Using Mindfulness to Improve Athletic Abilities

Girl balancing ball on tennis racket

Harper, an 11 year old tennis player, was the focus of her family’s decision to try establishing a mindfulness practice. The family sat through lessons together, asked questions, and learned about mindful listening and breathing, body scans, and mindful eating and walking. They also talked about ways to use the mindfulness practice during tennis matches, situations where it could be applied, and how it could be used for the parents when they were at work, and Harper during school and other social situations.

As her mom eventually said about Harper’s use of mindfulness on the tennis court,

“[Mindfulness] allowed Harper to learn to be more focused, calm and mentally mature on the court. Athletes aren’t allowed any verbal contact during a match so she has to keep herself calm, during mistakes, for example, and be able to bring herself back to positive.”

Harper isn’t alone. She has learned what numerous professional teams of many sports have realized: mindfulness can help improve athletic performance for those who are open to the possibilities.

The New York Knicks have been participating in mindfulness sessions since Phil Jackson took over the team in 2014. George Mumford, who led the team’s mindfulness sessions until Jackson started leading the sessions himself, said,

 “[Mindfulness allows you] to step back and observe your experience in an uncritical way, you can actually understand how your mind works, how your body works, how the universe works, how basketball works.’’

Mindfulness doesn’t help you run faster, jump higher, or throw farther. But it can help you notice how your body feels as you travel through the range of emotions during the activity’s progression. Those mindfulness strategies can help you so you opt to thoughtfully respond to the different situations, rather than simply react to a situation with a panicked feeling. And that response, allowing you to use the skills you’ve learned during practice sessions with your coach or teammates, has the potential to be much more beneficial as you stay calmer, think more clearly, and put what you’ve learned to use.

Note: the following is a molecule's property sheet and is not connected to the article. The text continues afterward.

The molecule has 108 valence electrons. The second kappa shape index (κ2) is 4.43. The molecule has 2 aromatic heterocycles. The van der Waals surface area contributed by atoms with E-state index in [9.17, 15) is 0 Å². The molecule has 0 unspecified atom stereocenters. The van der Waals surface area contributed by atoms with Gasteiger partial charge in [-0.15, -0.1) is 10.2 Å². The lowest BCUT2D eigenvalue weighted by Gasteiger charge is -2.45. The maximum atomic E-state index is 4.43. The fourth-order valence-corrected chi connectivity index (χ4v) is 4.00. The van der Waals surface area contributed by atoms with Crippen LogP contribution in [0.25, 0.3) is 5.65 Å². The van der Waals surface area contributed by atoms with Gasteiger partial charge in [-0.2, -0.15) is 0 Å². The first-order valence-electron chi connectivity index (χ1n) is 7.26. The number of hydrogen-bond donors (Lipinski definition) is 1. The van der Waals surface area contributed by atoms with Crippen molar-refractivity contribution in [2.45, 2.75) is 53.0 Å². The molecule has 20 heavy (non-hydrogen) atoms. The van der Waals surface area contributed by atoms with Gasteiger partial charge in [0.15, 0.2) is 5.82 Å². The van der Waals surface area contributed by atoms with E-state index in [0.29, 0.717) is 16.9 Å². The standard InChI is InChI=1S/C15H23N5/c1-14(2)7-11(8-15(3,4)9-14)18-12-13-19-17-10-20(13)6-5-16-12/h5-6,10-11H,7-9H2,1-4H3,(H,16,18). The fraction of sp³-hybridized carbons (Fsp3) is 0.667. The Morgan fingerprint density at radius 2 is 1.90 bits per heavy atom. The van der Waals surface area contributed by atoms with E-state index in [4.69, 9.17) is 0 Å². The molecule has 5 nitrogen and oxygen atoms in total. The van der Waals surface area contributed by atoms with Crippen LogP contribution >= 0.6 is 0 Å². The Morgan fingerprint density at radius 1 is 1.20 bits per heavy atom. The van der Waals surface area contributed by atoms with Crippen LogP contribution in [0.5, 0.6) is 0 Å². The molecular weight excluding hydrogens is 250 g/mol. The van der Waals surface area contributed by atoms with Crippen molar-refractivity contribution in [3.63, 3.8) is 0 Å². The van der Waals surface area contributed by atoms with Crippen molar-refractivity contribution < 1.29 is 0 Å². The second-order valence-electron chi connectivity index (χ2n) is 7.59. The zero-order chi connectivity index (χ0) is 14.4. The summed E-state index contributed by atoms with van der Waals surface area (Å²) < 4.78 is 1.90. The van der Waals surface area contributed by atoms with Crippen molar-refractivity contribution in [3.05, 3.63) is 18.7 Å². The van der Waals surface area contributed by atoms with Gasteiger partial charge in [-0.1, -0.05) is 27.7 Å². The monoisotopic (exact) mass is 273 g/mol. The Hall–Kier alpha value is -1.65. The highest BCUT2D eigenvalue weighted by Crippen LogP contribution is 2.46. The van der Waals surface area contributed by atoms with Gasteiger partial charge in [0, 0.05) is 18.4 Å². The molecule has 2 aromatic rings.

While not all teams choose to use the word “mindfuness” as the name of their practice, it is easy to realize that there is a common thread through these experiences. After all, when it’s a tense moment in a game or competition, the opponent’s fans are screaming, yelling, waving, taunting, and anything else they can think of to distract the opposite team members; those players need to stay focused on the task at hand. Ignore the noise, and keep your mind on completing the task at hand. Forget about those guys waving and trying to distract me; my mind will stay in the game, and I will do what my body and mind have been trained to do.

Performing at a level of excellence isn’t easy, but people like Harper and teams like the N.Y. Knicks, have taken the extra step to give themselves the greatest chance for success. In addition to the physical components, they’ve addressed the mental and emotional factors. They have left no stone unturned in their quest for success.

I hope you win!

Dr W

 

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